No matter what type of potential employer you’re dealing with, always trust your first impression – and then try to determine if your intuitive feeling is based on tangible elements of the person’s behavior or personality.

2- Take context into account

I once took a job at a small company where every employee, with the exception of the boss, had to be replaced at the same time (three people) for no particular reason.

To me, it seemed like a good premise for a horror film. I could even imagine the movie trailer, featuring a terrifying narrator’s voice: Not a single person survived the purge of this once close-knit team. But what could possibly have happened to them? And where are their bodies?

I should have looked a little deeper into the circumstances of their departure, because my time there ended up being a hellish experience, both for me and my fellow new employees. We all ended up leaving over the course of a few weeks.

A high turnover rate at a company often isn’t due to a simple coincidence. Also, if everyone at a company is on sick leave, there may be other secrets waiting to be discovered.

3- Look behind the slogans

A lot of companies talk a good game about putting their employees first and being caring. There’s even a term for companies that want to give off a benevolent appearance without actually making the effort to put the values they preach into practice: it’s called Happy Washing.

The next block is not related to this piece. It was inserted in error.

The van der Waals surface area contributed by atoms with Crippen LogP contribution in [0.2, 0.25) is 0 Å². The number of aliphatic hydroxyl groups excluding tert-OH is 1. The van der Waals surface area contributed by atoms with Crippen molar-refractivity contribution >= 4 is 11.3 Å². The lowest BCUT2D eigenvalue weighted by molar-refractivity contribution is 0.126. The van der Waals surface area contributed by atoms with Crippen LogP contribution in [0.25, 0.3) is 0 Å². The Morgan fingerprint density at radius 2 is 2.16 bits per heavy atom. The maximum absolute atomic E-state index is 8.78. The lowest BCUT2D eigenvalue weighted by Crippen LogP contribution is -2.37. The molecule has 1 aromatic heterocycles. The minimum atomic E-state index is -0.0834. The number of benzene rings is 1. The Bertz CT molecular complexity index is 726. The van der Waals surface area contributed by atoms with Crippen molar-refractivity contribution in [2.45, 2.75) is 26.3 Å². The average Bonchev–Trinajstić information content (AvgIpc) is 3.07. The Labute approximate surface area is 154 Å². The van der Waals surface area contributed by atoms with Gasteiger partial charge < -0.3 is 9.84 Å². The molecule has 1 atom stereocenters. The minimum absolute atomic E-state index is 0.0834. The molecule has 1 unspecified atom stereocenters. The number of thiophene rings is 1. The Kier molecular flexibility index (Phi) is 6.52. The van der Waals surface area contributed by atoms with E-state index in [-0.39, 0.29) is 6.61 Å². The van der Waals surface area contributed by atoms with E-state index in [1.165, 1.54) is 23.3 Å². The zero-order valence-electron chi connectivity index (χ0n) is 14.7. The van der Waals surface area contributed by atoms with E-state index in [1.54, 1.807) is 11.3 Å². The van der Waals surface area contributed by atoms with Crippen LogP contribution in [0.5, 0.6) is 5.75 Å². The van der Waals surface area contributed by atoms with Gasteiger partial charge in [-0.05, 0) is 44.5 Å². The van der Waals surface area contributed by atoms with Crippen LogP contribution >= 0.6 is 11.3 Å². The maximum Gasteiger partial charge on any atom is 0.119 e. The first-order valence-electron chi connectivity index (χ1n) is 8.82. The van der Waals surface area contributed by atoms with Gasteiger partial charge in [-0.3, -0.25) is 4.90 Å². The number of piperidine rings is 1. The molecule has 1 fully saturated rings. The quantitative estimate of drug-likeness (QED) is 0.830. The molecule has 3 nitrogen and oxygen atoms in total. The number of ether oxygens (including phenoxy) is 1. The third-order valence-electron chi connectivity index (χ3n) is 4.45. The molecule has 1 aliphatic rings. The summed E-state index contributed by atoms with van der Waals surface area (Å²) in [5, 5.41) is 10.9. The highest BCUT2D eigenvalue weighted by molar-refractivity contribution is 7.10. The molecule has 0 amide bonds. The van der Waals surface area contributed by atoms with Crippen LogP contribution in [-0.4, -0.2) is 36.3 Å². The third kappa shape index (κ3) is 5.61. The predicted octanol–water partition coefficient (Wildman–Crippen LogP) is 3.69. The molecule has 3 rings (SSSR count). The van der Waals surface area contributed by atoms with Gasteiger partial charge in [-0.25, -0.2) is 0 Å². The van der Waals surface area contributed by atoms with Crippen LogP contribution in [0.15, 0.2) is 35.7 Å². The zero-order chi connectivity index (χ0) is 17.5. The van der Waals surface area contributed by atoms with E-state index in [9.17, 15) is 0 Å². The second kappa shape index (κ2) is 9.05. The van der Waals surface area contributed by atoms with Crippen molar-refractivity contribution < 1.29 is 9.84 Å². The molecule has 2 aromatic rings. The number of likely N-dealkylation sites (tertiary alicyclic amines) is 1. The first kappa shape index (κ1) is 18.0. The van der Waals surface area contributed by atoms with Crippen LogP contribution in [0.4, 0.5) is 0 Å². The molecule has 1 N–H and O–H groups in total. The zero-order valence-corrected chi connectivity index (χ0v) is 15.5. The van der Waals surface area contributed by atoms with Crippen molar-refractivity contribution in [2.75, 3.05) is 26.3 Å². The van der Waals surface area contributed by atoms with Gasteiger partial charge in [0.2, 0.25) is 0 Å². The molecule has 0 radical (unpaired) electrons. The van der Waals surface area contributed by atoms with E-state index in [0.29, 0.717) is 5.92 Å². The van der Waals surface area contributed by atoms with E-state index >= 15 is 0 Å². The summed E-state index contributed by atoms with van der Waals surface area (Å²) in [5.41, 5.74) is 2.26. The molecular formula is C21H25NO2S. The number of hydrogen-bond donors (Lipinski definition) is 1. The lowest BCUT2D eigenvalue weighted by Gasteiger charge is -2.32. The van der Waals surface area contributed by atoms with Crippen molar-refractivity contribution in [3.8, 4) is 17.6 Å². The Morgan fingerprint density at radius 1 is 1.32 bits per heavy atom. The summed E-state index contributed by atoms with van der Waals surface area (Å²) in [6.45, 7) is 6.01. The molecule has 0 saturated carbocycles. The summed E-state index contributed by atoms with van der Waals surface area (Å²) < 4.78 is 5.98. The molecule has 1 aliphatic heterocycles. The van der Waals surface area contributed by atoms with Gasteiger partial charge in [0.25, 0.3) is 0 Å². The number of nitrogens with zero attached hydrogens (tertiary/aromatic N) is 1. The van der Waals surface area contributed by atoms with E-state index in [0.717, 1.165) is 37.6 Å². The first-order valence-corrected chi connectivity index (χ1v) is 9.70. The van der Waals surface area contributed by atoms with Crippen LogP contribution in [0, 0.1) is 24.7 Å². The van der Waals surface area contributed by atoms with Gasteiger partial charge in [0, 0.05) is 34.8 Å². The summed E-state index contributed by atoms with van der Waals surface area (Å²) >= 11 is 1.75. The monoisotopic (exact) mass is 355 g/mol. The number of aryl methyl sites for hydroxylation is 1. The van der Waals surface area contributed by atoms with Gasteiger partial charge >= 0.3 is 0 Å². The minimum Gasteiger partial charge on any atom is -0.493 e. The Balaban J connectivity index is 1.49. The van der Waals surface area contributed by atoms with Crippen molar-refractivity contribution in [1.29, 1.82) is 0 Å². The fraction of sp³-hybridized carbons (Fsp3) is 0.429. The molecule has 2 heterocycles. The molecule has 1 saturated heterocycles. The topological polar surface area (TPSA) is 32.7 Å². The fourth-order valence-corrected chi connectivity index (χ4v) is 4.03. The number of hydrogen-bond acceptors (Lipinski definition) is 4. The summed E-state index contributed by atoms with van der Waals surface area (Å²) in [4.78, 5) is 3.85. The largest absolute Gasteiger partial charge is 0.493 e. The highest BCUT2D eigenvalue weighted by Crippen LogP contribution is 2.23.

There was a time when I saw this behavior as scandalous. But now, I understand that some companies, faced with a lack of skilled workers in the marketplace, succumb to overzealous branding and/or human resources marketing tactics and end up overselling their commitment to the happiness of their employees, without backing it up.

It’s up to you to ask specific questions about employee happiness to get some concrete answers: “I find it very inspiring that you say that the happiness of your employees is your top priority. Can you give me two or three examples of how that policy has helped your employees?”

In conclusion

Websites like Glassdoor can be useful for job seekers who want to learn more about the culture and climate of companies they are considering working for. Ideally, you can also reach out to someone who has already worked for the company to hear about their experience.

Like anything, however, take what you hear second-hand with a grain of salt. For example, be careful about frustrated current or ex-employees who have an axe to grind with the company.

Also, remember that one employee’s “terrible boss” may be considered a good boss by another employee. Sometimes, it’s simply a matter of preference.

By: Mathieu Guénette, Guidance Counsellor at Les Chercheurs de sens

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Mathieu Guénette

Mathieu Guénette is a self-employed Guidance Counsellor with over 20 years of experience, as well as an author and a lecturer. He has worked with a diverse clientele (teenagers, adults, managers, job hunters). In 2017, he has simultaneously obtained the Ordre des conseillers et conseillères d'orientation du Québec’s Professional Award and the Ordre des conseillers en ressources humaines agréés’ HR Book of the Year Award for his work Le candidat visceral. He provides services in Montreal, Lanaudière and remotely. His website is full of handy resources for you: Les chercheurs de sens.